And as it turned out, the strict schedule her mother had lovingly set up was not sustainable. The detailed spreadsheet turned into a simpler daily "to-do" list. Said Lael-Wolf, "I did hit a wall. I was just like, I can't do this anymore. I can't be the teacher, and the cheerleader and the resource teacher, and the social worker, and the counselor and work from home." Though Nea's dad is a stay-at-home parent, Nea prefers getting help from her mom. Finding work spaces was tricky in their house without a spare room, and with no defined office space.
"I wasn't really mad at anybody," said Lael-Wolf. "I think it was more mad at the situation because it was just so overwhelming for all of us." Eventually, a shortened amount of time spent on schoolwork and adding flexibility to when it was done made life more manageable. Nea's homeroom teacher also set up office hours on Zoom, "where students could pop in there and ask questions" a couple of times a week, which Lael-Wolf said was a helpful supplement to the online classes. According to the state board of education, an appropriate amount of time for kids to focus on school at home, for fourth-graders, is one hour minimum, two hours maximum, per day. Another recommendation sent out in late March from the state board: "Simplicity is best during this time – simplicity of the framework, of communication structures, of expectations."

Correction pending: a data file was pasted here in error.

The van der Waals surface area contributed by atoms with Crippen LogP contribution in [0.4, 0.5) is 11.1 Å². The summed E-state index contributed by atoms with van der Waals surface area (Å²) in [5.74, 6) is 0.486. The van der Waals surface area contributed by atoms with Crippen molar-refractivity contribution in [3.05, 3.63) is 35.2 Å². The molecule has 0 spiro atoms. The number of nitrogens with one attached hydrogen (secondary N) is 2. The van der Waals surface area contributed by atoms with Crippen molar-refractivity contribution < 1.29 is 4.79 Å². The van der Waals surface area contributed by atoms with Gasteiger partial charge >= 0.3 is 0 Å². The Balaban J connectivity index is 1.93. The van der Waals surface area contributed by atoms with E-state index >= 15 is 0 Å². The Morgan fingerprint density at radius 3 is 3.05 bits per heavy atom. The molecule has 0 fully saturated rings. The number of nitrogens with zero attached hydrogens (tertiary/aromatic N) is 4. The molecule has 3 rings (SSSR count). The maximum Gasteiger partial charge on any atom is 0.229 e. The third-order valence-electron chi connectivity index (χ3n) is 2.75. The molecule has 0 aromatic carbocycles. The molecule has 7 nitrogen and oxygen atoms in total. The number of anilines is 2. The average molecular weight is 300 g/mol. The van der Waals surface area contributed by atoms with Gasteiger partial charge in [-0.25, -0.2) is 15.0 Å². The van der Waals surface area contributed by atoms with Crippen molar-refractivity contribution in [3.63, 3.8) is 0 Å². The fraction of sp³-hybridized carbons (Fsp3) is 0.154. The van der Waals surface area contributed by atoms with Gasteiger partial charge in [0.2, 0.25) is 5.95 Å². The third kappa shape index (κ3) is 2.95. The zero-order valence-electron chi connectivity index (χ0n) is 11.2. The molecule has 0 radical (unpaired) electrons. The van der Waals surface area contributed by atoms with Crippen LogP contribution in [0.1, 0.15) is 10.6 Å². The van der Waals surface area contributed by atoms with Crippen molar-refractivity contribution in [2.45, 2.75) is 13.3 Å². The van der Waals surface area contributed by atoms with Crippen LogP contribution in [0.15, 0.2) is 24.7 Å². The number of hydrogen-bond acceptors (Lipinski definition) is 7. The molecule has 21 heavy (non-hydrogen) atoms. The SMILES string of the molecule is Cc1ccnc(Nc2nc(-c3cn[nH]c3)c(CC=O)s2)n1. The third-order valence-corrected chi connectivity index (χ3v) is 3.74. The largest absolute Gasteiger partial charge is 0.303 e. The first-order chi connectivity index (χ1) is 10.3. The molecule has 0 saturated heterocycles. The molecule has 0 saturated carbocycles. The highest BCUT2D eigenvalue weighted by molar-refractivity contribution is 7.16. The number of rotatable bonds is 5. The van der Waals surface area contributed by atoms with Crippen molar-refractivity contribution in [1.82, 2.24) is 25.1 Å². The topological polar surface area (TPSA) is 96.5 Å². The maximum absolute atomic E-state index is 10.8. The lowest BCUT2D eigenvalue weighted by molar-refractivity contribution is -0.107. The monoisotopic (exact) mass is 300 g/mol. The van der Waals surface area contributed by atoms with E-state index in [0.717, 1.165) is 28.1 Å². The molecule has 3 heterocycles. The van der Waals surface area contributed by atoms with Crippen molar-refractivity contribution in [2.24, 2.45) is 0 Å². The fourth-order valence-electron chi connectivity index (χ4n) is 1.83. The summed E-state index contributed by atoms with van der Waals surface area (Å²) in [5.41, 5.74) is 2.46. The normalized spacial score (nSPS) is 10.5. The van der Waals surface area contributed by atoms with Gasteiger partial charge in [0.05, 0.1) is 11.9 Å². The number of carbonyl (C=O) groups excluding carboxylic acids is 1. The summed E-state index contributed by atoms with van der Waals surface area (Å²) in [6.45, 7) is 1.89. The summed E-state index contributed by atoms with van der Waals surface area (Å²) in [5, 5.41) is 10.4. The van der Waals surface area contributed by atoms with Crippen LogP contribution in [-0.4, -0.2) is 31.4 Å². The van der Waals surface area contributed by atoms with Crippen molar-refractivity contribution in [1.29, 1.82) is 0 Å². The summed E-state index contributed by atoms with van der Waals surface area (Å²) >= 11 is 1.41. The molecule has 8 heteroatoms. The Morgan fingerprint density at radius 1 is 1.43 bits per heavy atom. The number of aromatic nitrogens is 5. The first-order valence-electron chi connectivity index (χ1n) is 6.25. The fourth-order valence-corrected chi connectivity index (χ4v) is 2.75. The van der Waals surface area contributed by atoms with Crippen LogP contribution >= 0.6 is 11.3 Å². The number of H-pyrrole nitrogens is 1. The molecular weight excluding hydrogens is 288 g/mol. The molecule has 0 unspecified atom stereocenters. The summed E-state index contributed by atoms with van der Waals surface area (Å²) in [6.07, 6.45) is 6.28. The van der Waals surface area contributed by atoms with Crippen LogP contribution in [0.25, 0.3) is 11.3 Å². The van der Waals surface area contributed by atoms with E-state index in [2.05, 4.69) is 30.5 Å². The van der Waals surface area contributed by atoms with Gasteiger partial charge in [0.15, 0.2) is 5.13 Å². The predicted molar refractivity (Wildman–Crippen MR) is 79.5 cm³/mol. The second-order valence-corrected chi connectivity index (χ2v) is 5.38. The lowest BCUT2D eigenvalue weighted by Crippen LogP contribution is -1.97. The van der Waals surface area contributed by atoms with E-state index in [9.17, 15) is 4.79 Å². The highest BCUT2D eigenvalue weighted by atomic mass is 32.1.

Nea is an avid ice skater and hockey player. Missing out on those activities has been one of the hardest parts of the stay-at-home orders. But similar to how her family found ways to adapt to a new learning environment, she's taken to concrete instead of ice. Her rollerblading is regularly improving.
Teachers as parents
Resilience and adaptability has been paramount for teachers as well. Corina Ousley teaches fourth grade at Dubois Elementary School. On the last day of in-person classes, she hugged her students and reassured them. "I just had this gut feeling that we were not going to be coming back." As parent of an 18-month-old, an 11-year-old and a 13-year-old, Ousley said, "It's been challenging." The toddler was taken out of child care. Child care centers have largely closed or reduced their capacity as a result of the pandemic. "I could feel what a lot of parents probably were feeling ... which is just a lot of pressure," said Ousley. She added, "I think the district did the best that they possibly could. I think the teachers did their best." She said she struggled with "just that feeling of not knowing what's going to happen next, but still having to keep hope alive."
While keeping up with multiple home and work duties, Ousley maintained regular, if not extended, work hours. Parents had her personal cellphone number and she habitually checked in with families outside of her scheduled Zoom calls. Having to adjust her schedule meant most days she didn't wind down until 8 p.m. or so. Before the pandemic, "I was already busy." Ousley said she was lucky to get help with child care from a family member, and ended up paying a friend to help as well. She used Zoom meetings with students as "wellness checks" in addition to providing instruction.